Mtsitso Wa Wuraru; The Analysis of Chopi People’s Music and Its Relation to Indonesia


  • I Wayan Sudirana Institut Seni Indonesia Denpasar



Chopi, Xylophone, Timbila, Wilah, Bilah


Many scholars have suggested that Chopi performance was influenced by Indonesian performance practices because of its similarity to Javanese and Balinese Gamelans (Jones 1964, 6). By using non-musical evidence to support their arguments, some have explored in depth the similarities in the use of the terminology, tuning system, organology and orchestration. Even though they found some striking similarities, the lack of evidence of this issue rendered their arguments inconclusive. Therefore, I am here not to argue against or to agree with these scholars. Instead, I will reexamine their arguments, especially the one by A.M. Jones in his Book “Africa and Indonesia,” and based on my knowledge of Indonesian music and literature review of the music of Chopi people, and hopefully to come to the most coherent conclusion. This paper discusses the historical, cultural, and musical form of the music of the Chopi people of Southern Mozambique. The Chopi has an extraordinary musical culture, which features their large xylophone orchestras. I will examine their xylophone (timbila) in terms of its history, instrumentation, cultural and social context, as well as briefly explore the performance of dance based on literature review. I will analyze a piece from Hugh Tracey’s impressive recording called “Msitso Wa Wuraru,” the third orchestral introduction of the Migodo dance performance, to illustrate the complexity of the playing technique and musical performance. Then, I will compare the xylophone tradition of the Chopi and Indonesian, in order to find the similarities and differences between them.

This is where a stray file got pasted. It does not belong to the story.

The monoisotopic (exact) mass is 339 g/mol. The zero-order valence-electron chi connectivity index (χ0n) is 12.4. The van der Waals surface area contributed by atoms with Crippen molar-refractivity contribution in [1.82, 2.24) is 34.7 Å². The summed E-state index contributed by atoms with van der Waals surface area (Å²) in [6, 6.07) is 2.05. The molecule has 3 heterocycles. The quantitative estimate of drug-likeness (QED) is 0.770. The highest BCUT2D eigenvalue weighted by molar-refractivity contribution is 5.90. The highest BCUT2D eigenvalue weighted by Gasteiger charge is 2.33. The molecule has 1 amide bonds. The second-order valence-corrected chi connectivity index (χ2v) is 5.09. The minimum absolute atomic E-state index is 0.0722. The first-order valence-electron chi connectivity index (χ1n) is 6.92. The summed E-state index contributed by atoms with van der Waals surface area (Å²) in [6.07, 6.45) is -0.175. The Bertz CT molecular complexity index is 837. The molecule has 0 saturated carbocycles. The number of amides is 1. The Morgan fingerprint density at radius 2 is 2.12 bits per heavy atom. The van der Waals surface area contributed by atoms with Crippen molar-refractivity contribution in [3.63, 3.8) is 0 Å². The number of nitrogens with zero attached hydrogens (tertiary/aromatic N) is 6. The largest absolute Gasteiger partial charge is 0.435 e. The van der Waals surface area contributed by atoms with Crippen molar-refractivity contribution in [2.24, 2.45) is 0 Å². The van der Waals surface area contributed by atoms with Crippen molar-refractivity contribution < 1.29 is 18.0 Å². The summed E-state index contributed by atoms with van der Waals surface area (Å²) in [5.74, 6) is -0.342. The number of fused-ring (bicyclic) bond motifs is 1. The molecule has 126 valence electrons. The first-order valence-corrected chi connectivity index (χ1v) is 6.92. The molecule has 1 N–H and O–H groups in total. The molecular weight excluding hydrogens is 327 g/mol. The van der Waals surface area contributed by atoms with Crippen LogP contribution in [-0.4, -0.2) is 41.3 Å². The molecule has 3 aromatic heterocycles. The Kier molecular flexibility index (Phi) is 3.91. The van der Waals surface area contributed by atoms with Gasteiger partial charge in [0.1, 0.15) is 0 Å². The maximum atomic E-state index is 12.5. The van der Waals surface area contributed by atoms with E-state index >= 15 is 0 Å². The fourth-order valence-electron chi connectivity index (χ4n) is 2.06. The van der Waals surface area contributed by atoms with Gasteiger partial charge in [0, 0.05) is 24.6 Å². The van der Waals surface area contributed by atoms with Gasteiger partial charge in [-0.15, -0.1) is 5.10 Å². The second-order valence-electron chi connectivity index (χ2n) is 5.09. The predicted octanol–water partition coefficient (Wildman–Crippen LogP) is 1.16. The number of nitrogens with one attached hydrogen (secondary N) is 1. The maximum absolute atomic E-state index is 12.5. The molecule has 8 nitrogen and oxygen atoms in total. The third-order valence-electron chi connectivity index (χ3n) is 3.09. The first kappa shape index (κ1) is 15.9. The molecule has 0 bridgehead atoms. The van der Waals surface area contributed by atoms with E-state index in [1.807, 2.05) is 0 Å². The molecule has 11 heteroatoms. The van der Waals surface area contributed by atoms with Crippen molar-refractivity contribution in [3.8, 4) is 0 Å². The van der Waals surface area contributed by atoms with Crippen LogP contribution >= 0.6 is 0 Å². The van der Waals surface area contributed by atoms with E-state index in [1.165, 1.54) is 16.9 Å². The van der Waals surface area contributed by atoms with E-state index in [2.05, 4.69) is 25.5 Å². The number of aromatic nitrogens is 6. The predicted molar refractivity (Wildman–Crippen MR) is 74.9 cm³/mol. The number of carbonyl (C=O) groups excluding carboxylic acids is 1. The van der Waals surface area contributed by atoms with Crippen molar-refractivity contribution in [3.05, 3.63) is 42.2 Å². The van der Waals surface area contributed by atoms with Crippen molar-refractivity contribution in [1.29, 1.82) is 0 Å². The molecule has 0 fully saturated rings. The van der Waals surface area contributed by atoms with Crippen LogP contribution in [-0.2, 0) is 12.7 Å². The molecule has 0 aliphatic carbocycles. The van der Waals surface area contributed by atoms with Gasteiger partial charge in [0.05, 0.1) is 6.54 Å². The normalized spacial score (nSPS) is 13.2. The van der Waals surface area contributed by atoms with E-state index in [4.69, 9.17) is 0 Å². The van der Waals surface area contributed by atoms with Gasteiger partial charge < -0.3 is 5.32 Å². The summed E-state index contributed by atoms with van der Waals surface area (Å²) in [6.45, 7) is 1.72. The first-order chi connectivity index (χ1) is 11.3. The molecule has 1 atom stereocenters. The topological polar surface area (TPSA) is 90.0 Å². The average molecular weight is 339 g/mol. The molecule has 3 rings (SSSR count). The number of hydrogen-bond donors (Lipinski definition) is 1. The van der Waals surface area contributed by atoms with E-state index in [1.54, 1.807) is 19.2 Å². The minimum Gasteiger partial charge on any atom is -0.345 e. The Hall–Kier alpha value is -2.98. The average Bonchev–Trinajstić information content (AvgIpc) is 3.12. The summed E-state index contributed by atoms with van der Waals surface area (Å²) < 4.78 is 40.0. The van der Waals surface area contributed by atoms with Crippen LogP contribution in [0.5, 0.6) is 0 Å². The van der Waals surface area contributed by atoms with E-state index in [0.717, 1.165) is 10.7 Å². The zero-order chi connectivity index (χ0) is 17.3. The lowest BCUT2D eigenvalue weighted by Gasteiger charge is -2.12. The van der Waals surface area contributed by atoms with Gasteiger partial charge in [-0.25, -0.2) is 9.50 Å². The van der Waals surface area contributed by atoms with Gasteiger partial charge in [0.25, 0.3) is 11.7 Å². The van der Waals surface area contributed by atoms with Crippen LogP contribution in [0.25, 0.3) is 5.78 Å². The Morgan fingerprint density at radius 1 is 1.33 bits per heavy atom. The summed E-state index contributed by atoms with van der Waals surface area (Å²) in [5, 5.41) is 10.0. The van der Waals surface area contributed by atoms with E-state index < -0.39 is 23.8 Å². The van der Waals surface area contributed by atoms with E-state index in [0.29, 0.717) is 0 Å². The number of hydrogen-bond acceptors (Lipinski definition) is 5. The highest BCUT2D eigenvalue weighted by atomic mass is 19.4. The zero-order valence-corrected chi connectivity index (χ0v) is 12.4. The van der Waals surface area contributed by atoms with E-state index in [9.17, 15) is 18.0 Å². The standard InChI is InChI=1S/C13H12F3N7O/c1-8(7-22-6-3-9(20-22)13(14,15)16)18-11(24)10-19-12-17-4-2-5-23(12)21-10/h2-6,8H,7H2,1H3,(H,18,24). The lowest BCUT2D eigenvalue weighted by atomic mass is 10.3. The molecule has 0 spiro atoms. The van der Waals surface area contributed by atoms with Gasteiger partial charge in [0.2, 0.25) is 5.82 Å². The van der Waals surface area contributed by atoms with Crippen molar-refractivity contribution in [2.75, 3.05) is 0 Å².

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How to Cite

Sudirana, I. W. (2021). Mtsitso Wa Wuraru; The Analysis of Chopi People’s Music and Its Relation to Indonesia. Lekesan: Interdisciplinary Journal of Asia Pacific Arts, 4(1), 27–38.